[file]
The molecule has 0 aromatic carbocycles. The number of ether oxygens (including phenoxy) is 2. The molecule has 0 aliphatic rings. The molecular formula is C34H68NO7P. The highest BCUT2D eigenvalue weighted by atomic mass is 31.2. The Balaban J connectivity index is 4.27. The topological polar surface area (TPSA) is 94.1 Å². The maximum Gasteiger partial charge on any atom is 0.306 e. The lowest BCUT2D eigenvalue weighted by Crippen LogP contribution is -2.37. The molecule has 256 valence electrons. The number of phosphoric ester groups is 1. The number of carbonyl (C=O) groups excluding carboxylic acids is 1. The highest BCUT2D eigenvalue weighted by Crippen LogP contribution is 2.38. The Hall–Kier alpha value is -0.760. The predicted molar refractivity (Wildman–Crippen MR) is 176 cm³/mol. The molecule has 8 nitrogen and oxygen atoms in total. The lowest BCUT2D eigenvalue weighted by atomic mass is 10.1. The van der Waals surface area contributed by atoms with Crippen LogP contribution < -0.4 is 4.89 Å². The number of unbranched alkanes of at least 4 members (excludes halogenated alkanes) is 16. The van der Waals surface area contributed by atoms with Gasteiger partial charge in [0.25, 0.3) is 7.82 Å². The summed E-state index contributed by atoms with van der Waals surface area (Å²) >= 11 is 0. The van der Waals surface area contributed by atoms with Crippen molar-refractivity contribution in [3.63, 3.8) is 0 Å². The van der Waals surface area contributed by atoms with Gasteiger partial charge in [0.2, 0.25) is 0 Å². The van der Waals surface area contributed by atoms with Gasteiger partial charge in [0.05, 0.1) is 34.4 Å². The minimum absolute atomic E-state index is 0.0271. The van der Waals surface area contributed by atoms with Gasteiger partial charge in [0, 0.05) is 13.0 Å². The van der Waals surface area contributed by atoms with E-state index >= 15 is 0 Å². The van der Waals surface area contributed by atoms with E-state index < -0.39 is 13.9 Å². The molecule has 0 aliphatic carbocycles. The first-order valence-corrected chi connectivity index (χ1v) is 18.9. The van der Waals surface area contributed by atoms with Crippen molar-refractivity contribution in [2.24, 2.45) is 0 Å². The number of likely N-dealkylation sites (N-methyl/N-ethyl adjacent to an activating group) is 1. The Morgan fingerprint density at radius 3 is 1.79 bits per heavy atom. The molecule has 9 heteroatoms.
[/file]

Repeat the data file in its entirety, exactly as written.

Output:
The molecule has 0 aromatic carbocycles. The number of ether oxygens (including phenoxy) is 2. The molecule has 0 aliphatic rings. The molecular formula is C34H68NO7P. The highest BCUT2D eigenvalue weighted by atomic mass is 31.2. The Balaban J connectivity index is 4.27. The topological polar surface area (TPSA) is 94.1 Å². The maximum Gasteiger partial charge on any atom is 0.306 e. The lowest BCUT2D eigenvalue weighted by Crippen LogP contribution is -2.37. The molecule has 256 valence electrons. The number of phosphoric ester groups is 1. The number of carbonyl (C=O) groups excluding carboxylic acids is 1. The highest BCUT2D eigenvalue weighted by Crippen LogP contribution is 2.38. The Hall–Kier alpha value is -0.760. The predicted molar refractivity (Wildman–Crippen MR) is 176 cm³/mol. The molecule has 8 nitrogen and oxygen atoms in total. The lowest BCUT2D eigenvalue weighted by atomic mass is 10.1. The van der Waals surface area contributed by atoms with Crippen LogP contribution < -0.4 is 4.89 Å². The number of unbranched alkanes of at least 4 members (excludes halogenated alkanes) is 16. The van der Waals surface area contributed by atoms with Gasteiger partial charge in [0.25, 0.3) is 7.82 Å². The summed E-state index contributed by atoms with van der Waals surface area (Å²) >= 11 is 0. The van der Waals surface area contributed by atoms with Crippen molar-refractivity contribution in [3.63, 3.8) is 0 Å². The van der Waals surface area contributed by atoms with Gasteiger partial charge in [0.2, 0.25) is 0 Å². The van der Waals surface area contributed by atoms with Gasteiger partial charge in [0.05, 0.1) is 34.4 Å². The minimum absolute atomic E-state index is 0.0271. The van der Waals surface area contributed by atoms with Gasteiger partial charge in [0, 0.05) is 13.0 Å². The van der Waals surface area contributed by atoms with E-state index >= 15 is 0 Å². The van der Waals surface area contributed by atoms with E-state index < -0.39 is 13.9 Å². The molecule has 0 aliphatic carbocycles. The first-order valence-corrected chi connectivity index (χ1v) is 18.9. The van der Waals surface area contributed by atoms with Crippen molar-refractivity contribution in [2.24, 2.45) is 0 Å². The number of likely N-dealkylation sites (N-methyl/N-ethyl adjacent to an activating group) is 1. The Morgan fingerprint density at radius 3 is 1.79 bits per heavy atom. The molecule has 9 heteroatoms.